2020 is the year of consolidation for Open Banking API businesses
When Visa first announced the acquisition of a little known fintech company called Plaid for an eye popping $5.3bn in January 2020, the deal attracted significant investor and strategic interest. Since then we have seen multiple acquisitions in the API space, including Galileo which was acquired for $1.2bn by SoFi in April. Mastercard, reeling from missing out on the acquisition of Plaid to Visa, went on to acquire another API provider Finicity for $860m ($985m including earn-outs) in June. Swedish API provider Tink raised €90m in December last year at a post-money valuation of €415m and boasted several well-known investors including PayPal. Since then, Tink has gone on to acquire three companies including financial API provider OpenWrks (Sep 2020) in the UK, which accounts for one third of the country's account aggregation volume.
Fintech firms continue to add new product lines catering to gig economy workers and to expand their offering, both organically and through M&A. Banks and lenders are leveraging Lending as a Service to surface their products and services on platforms outside of traditional banking channels. Companies that started with B2B2C models for gig platforms are now targeting the entire gig economy. The launch of Payments as a Service has increased speed to market and resulted in greater competition. This client briefing note describes how the gig economy is driving the next wave of fintech.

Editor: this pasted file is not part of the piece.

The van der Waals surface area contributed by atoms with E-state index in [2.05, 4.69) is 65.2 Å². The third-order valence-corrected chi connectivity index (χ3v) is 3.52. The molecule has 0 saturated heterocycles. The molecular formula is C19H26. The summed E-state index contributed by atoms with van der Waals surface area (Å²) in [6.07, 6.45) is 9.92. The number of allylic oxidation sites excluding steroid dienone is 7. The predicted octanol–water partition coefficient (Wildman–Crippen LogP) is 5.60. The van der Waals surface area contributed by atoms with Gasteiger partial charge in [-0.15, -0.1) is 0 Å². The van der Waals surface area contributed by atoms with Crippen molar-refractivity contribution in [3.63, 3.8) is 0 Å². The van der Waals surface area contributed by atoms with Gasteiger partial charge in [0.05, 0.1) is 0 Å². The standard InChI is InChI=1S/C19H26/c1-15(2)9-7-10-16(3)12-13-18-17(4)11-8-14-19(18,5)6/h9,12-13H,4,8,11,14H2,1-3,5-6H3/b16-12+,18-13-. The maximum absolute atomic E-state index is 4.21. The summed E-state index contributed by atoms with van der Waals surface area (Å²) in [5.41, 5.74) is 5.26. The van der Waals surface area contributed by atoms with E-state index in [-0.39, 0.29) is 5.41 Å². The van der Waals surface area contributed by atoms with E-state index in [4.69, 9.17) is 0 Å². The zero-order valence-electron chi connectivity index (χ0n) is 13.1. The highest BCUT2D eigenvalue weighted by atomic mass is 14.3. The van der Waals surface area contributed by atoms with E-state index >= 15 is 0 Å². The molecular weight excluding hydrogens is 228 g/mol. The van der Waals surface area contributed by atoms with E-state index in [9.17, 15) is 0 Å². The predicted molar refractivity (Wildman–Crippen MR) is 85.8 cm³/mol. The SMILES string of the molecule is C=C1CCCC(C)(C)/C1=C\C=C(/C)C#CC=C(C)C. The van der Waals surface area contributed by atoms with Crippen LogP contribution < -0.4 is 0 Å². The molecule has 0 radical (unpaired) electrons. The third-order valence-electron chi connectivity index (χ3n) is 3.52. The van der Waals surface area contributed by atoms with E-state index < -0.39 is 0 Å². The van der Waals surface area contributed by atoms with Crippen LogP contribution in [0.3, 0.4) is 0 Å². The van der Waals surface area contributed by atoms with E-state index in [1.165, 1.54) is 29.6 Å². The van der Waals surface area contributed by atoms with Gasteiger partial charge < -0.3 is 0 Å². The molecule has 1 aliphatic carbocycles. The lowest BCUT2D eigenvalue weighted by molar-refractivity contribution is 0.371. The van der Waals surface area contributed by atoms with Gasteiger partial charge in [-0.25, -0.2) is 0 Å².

In this April 2020 update, Venero provides an economic review of the potential macroeconomic shock, the impact it may have on HR Tech / Future of Work businesses, and the implications for fundraising and M&A.
We are delighted to present our 2019 analysis of M&A and investment trends in the HR Tech sector. This is the second year in a row we release such a report, after the overwhelmingly positive reception of the inaugural publication.
Similar to last year, in this report we share some of the insights and observations we have gathered from working with companies and investors in the Human Capital Management space over the last 12 months. We review the most prevalent M&A and investment themes, analyse notable transactions and highlight the factors that are likely to drive corporate finance activity for HR Tech businesses going forward.